This article is part of an Essential Guide, our editor-selected collection of our best articles, videos and other content on this topic. Explore more in this guide:
1. - Oracle Fusion Applications in the news: Read more in this section
- Fusion Apps: Undergoing possible rebranding?
- Many skills needed for in-house Oracle Fusion Applications
- Oracle Fusion Applications becomes available to all customers
Explore other sections in this guide:
- 2. - What do users have to say about Oracle Fusion Applications?
- 3. - Executive leadership commentary on Oracle Fusion Applications
- 4. - Glossary of terms related to Fusion Applications
Oracle Corp. is changing the name of its Oracle Fusion Applications product line to Oracle Cloud Services due to slower than expected sales, a well-known IT industry analyst has charged.
Paul Hamerman, vice president and principal analyst at Cambridge, Mass.-based Forrester Research Inc., said that even though Fusion Applications were initially developed as on-premises software, Oracle is now pushing them in the cloud computing arena. Hence the rebranding.
But in a statement yesterday, Oracle said it is not rebranding Fusion Applications. It declined to discuss Fusion Applications uptake until after it announces earnings this month.
"What we've seen recently is Oracle moving away from the Fusion branding," Hamerman said Wednesday during a webinar on Fusion Apps. "What they're calling them now is Oracle Cloud Services."
Hamerman added that he thinks the Redwood City, Calif.-based database and business applications giant is pushing Oracle Cloud Services because "the Fusion brand is damaged by a poor track record."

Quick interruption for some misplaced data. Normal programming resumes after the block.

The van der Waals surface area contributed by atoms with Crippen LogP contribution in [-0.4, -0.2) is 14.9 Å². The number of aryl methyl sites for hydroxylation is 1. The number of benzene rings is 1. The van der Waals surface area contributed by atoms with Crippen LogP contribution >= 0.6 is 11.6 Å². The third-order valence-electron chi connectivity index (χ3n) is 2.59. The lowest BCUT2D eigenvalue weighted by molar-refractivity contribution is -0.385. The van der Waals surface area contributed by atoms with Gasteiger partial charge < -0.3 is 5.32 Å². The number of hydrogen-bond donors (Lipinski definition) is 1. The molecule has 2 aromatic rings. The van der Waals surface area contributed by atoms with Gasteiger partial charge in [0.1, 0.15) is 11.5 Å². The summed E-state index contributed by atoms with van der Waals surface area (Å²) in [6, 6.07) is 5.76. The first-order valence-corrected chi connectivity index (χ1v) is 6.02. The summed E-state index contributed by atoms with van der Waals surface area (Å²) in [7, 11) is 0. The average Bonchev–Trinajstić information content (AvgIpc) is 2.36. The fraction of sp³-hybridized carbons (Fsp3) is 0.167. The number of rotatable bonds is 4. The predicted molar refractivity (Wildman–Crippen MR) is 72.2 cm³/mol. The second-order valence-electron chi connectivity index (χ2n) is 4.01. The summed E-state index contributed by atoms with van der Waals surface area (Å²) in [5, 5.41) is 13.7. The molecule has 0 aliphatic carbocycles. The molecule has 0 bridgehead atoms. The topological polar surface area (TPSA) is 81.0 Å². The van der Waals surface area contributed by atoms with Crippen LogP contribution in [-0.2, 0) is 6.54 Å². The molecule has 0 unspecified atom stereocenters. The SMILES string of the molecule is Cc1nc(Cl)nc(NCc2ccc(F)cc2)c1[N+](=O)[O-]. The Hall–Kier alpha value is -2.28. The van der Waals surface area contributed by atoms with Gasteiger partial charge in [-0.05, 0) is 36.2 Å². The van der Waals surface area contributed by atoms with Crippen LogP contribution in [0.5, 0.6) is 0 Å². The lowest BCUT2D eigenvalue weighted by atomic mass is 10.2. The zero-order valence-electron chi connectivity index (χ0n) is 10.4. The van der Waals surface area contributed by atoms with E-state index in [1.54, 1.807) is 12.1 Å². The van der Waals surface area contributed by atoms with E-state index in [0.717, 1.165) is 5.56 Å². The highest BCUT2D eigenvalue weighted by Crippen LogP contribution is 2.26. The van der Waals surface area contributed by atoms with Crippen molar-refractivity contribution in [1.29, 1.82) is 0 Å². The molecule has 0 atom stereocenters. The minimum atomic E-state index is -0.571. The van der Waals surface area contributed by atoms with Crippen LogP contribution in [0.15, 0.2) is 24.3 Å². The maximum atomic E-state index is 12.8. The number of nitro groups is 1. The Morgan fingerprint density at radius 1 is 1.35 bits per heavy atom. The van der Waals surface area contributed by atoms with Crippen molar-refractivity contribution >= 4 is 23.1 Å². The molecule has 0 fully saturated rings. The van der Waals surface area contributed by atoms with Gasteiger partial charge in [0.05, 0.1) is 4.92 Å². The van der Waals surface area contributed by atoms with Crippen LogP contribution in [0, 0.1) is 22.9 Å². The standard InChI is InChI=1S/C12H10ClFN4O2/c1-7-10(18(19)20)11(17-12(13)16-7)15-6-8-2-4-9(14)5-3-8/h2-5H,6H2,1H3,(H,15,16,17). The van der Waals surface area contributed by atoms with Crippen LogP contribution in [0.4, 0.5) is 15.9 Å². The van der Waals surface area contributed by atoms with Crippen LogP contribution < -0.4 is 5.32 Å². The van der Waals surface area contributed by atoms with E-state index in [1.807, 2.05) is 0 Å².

An Oracle contract document dated March 28 and titled "Oracle Fusion Service Descriptions" does include the idea of Oracle Cloud Service, but it doesn't eliminate the Fusion brand. Each Oracle cloud service description includes the word Fusion, with some examples being "Oracle Fusion Human Capital Management Base Cloud Service" and "Oracle Fusion Financials Cloud Service."
In February, Hamerman and other Forrester analysts wrote a report entitled "Oracle's Dilemma: Applications Unlimited Versus Oracle Fusion Applications." The report stated that few Oracle customers were interested in a Fusion Applications implementation. According to the Forrester report, 65% of Oracle applications customers surveyed had no plans to implement Fusion Apps. Another 24% were unsure if they would.
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During an interview in December, Oracle executive vice president Steve Miranda said his company boasts "over 100 live customers" and is averaging one go-live per day. Fusion Applications became generally available in the fall of 2011. Oracle responded to the Forrester report, saying among other things that the sample size of those surveyed -- 139 clients -- was too small, and that market conditions have changed significantly since the survey was conducted in June 2012. Other Oracle applications experts such as Floyd Teter said that adoption of new enterprise applications usually takes more than five years, and that Forrester's report was premature.
Hamerman's comments this week came during a webinar hosted by Rimini Street, a Las Vegas-based third-party Oracle support provider. Rimini Street and Oracle are currently embroiled in a lawsuit over whether Rimini Street stole Oracle's software and support materials on behalf of its clients.
Frank Reneke, group vice president of corporate strategy at Rimini Street, said that Oracle customers essentially have three main choices: stay with their current applications, upgrade to the next version of their existing application or transition to something new, such as Fusion Applications.
Reneke argued that staying with your current applications improves your return on investment. He added that upgrading is a strategy often employed to extend vendor support, but that "it's a neverending treadmill that never stops going and going."